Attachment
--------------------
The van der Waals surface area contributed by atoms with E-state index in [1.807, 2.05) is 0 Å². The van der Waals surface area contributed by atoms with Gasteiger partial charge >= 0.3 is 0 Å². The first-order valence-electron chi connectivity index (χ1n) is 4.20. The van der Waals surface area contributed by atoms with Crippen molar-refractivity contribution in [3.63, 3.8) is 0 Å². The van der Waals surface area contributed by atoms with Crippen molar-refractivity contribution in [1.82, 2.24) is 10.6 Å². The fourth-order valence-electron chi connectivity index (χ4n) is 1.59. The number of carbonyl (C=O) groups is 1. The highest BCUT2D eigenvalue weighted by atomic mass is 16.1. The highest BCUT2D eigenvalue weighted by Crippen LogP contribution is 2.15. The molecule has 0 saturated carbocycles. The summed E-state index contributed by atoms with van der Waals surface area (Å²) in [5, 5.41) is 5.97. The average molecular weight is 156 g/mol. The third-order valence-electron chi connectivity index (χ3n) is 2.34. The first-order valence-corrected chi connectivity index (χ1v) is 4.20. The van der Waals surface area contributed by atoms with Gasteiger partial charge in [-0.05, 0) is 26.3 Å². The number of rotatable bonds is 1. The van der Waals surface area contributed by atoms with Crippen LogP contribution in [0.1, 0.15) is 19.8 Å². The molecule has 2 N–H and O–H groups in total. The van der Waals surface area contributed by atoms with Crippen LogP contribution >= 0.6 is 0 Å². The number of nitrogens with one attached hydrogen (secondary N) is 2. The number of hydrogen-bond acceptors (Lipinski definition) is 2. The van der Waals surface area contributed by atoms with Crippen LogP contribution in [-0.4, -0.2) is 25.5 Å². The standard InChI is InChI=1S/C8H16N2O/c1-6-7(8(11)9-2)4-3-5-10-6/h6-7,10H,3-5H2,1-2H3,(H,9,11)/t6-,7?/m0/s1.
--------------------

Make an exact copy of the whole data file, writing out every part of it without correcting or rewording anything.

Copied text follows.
The van der Waals surface area contributed by atoms with E-state index in [1.807, 2.05) is 0 Å². The van der Waals surface area contributed by atoms with Gasteiger partial charge >= 0.3 is 0 Å². The first-order valence-electron chi connectivity index (χ1n) is 4.20. The van der Waals surface area contributed by atoms with Crippen molar-refractivity contribution in [3.63, 3.8) is 0 Å². The van der Waals surface area contributed by atoms with Crippen molar-refractivity contribution in [1.82, 2.24) is 10.6 Å². The fourth-order valence-electron chi connectivity index (χ4n) is 1.59. The number of carbonyl (C=O) groups is 1. The highest BCUT2D eigenvalue weighted by atomic mass is 16.1. The highest BCUT2D eigenvalue weighted by Crippen LogP contribution is 2.15. The molecule has 0 saturated carbocycles. The summed E-state index contributed by atoms with van der Waals surface area (Å²) in [5, 5.41) is 5.97. The average molecular weight is 156 g/mol. The third-order valence-electron chi connectivity index (χ3n) is 2.34. The first-order valence-corrected chi connectivity index (χ1v) is 4.20. The van der Waals surface area contributed by atoms with Gasteiger partial charge in [-0.05, 0) is 26.3 Å². The number of rotatable bonds is 1. The van der Waals surface area contributed by atoms with Crippen LogP contribution in [0.1, 0.15) is 19.8 Å². The molecule has 2 N–H and O–H groups in total. The van der Waals surface area contributed by atoms with Crippen LogP contribution >= 0.6 is 0 Å². The number of nitrogens with one attached hydrogen (secondary N) is 2. The number of hydrogen-bond acceptors (Lipinski definition) is 2. The van der Waals surface area contributed by atoms with Crippen LogP contribution in [-0.4, -0.2) is 25.5 Å². The standard InChI is InChI=1S/C8H16N2O/c1-6-7(8(11)9-2)4-3-5-10-6/h6-7,10H,3-5H2,1-2H3,(H,9,11)/t6-,7?/m0/s1.